The UK government announced on Tuesday that hotel quarantine for travellers arriving in England will be abandoned.
Under restrictions introduced to slow the spread of the Omicron COVID-19 variant, all travellers arriving in the UK from the 11 African countries currently on the UK’s travel “red list” have been required to spend 11 nights in a quarantine hotel at a cost of £2,285 ($3,029) for solo travellers.
But Health Secretary Sajid Javid said that the spread of Omicron in the UK and the world means the red list is “now less effective in slowing the incursion of Omicron from abroad.”
He told the House of Commons, “I can announce today that whilst we’ll maintain our temporary testing measures for international travel, we will be removing all 11 countries from the travel red list effective from 4 a.m. tomorrow.”
Cabinet minister Steve Barclay later told Parliament those currently in managed quarantine will be released early.
“The Health Secretary has urgently considered the issue of releasing people from managed quarantine before they have completed the 10-day isolation,” he said.
“The government’s decision is that we should permit early release of those people who went to managed quarantine before these changes to the red lists.”
Regarding the cost of managed quarantine, Barclay said the government will “set out further specific guidance for affected individuals imminently.”
Tim Alderslade, chief executive of industry body Airlines UK, welcomed the decision to remove the countries from the travel red list, but he said it “doesn’t go nearly far enough.”
Despite the scrapping of the red list, all travellers arriving in England are still required to take a pre-departure CCP (Chinese Communist Party) virus test and self-isolate until they receive a negative result from a post-arrival test.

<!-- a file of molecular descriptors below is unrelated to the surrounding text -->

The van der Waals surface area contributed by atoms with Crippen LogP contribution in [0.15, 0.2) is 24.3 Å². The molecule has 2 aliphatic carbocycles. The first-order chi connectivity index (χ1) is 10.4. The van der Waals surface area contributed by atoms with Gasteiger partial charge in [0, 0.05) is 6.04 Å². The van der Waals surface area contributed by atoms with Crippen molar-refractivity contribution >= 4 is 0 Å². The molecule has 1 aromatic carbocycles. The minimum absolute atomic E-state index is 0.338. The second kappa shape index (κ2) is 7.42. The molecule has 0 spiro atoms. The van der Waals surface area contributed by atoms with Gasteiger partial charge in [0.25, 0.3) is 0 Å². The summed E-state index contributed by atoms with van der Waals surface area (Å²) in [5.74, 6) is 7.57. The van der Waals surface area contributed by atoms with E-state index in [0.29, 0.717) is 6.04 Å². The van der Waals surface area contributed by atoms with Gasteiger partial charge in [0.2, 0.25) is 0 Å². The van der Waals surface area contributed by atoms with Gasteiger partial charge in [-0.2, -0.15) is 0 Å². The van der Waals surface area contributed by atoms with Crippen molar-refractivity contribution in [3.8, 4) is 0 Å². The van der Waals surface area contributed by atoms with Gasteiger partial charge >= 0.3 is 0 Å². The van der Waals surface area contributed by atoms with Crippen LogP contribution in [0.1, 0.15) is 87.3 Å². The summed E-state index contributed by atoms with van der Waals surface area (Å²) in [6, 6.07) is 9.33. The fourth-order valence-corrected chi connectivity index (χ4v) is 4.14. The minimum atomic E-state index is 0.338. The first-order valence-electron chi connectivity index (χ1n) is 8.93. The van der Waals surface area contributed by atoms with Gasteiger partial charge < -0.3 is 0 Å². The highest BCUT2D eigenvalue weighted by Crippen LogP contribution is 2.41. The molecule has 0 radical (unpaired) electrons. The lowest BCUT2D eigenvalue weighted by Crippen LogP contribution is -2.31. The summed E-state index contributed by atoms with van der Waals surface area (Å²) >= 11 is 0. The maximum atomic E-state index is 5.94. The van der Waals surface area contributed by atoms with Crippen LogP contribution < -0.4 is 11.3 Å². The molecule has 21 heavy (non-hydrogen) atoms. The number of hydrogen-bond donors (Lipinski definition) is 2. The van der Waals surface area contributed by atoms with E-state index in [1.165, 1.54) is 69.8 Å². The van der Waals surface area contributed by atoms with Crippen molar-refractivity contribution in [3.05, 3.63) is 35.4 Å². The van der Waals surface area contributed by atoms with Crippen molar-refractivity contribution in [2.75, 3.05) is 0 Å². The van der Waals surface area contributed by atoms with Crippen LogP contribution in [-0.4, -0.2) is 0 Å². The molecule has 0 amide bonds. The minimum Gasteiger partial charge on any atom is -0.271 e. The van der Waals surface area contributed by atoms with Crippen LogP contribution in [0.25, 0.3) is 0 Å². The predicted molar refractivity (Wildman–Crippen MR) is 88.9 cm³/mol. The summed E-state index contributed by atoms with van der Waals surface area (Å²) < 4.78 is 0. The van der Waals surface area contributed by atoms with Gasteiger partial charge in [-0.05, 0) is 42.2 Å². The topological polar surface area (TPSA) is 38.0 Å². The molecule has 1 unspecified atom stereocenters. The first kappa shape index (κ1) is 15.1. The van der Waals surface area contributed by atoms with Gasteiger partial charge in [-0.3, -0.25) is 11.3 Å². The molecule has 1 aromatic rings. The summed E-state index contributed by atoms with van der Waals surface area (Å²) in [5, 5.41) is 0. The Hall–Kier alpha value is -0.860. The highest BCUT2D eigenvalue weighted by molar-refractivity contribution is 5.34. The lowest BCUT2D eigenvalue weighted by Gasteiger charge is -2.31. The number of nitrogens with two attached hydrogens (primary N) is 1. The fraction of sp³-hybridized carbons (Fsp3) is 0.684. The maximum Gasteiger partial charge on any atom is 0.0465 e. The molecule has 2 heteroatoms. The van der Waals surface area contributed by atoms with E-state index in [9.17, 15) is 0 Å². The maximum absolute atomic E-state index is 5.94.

Alderslade said: “If the red list isn’t necessary given that Omicron is established here at home, then neither are the costly emergency testing and isolation measures imposed on even fully vaccinated travellers, which again put us completely at odds with the rest of Europe. It is testing that is the deterrent to travel, not the relatively limited red list.”
He warned that the key Christmas and New Year booking period will be “undermined” unless testing rules are eased.
“This is make or break for UK aviation and if government is unable to row back from these restrictions over the New Year, it will need to step in with further economic support for a sector that again has been singled out,” he added.
David Frost, chief executive of South Africa Tourism Services, said: “This is welcome news but red-listing southern Africa for just three weeks caused incalculable damage to jobs and livelihoods in the region, with little discernible benefit to health outcomes in the UK.
“The UK government must now consign this blunt instrument to history and recognise the devastating impact red lists have to confidence amongst the travelling public.”
PA contributed to this report.